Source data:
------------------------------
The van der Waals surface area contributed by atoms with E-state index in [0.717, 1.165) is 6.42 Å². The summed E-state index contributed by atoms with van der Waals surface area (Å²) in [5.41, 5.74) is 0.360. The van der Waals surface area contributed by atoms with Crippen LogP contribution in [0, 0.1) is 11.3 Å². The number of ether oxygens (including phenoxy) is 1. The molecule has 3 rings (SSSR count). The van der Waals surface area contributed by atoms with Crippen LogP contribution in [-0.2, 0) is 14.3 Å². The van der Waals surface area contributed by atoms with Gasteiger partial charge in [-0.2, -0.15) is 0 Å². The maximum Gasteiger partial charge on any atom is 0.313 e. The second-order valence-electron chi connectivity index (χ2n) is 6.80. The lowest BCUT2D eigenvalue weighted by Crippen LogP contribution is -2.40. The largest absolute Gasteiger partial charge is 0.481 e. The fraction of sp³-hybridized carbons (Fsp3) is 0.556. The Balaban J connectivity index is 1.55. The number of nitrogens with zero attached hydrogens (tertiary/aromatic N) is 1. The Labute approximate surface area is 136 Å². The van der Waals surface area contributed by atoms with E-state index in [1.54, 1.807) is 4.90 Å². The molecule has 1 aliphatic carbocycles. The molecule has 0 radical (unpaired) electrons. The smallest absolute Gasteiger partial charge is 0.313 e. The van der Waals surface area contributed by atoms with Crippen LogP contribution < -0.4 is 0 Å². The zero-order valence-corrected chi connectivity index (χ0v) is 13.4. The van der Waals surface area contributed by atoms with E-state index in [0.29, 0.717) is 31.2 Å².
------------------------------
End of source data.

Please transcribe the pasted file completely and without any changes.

The van der Waals surface area contributed by atoms with E-state index in [0.717, 1.165) is 6.42 Å². The summed E-state index contributed by atoms with van der Waals surface area (Å²) in [5.41, 5.74) is 0.360. The van der Waals surface area contributed by atoms with Crippen LogP contribution in [0, 0.1) is 11.3 Å². The number of ether oxygens (including phenoxy) is 1. The molecule has 3 rings (SSSR count). The van der Waals surface area contributed by atoms with Crippen LogP contribution in [-0.2, 0) is 14.3 Å². The van der Waals surface area contributed by atoms with Gasteiger partial charge in [-0.2, -0.15) is 0 Å². The maximum Gasteiger partial charge on any atom is 0.313 e. The second-order valence-electron chi connectivity index (χ2n) is 6.80. The lowest BCUT2D eigenvalue weighted by Crippen LogP contribution is -2.40. The largest absolute Gasteiger partial charge is 0.481 e. The fraction of sp³-hybridized carbons (Fsp3) is 0.556. The Balaban J connectivity index is 1.55. The number of nitrogens with zero attached hydrogens (tertiary/aromatic N) is 1. The Labute approximate surface area is 136 Å². The van der Waals surface area contributed by atoms with E-state index in [1.54, 1.807) is 4.90 Å². The molecule has 1 aliphatic carbocycles. The molecule has 0 radical (unpaired) electrons. The smallest absolute Gasteiger partial charge is 0.313 e. The van der Waals surface area contributed by atoms with Crippen LogP contribution < -0.4 is 0 Å². The zero-order valence-corrected chi connectivity index (χ0v) is 13.4. The van der Waals surface area contributed by atoms with E-state index in [0.29, 0.717) is 31.2 Å².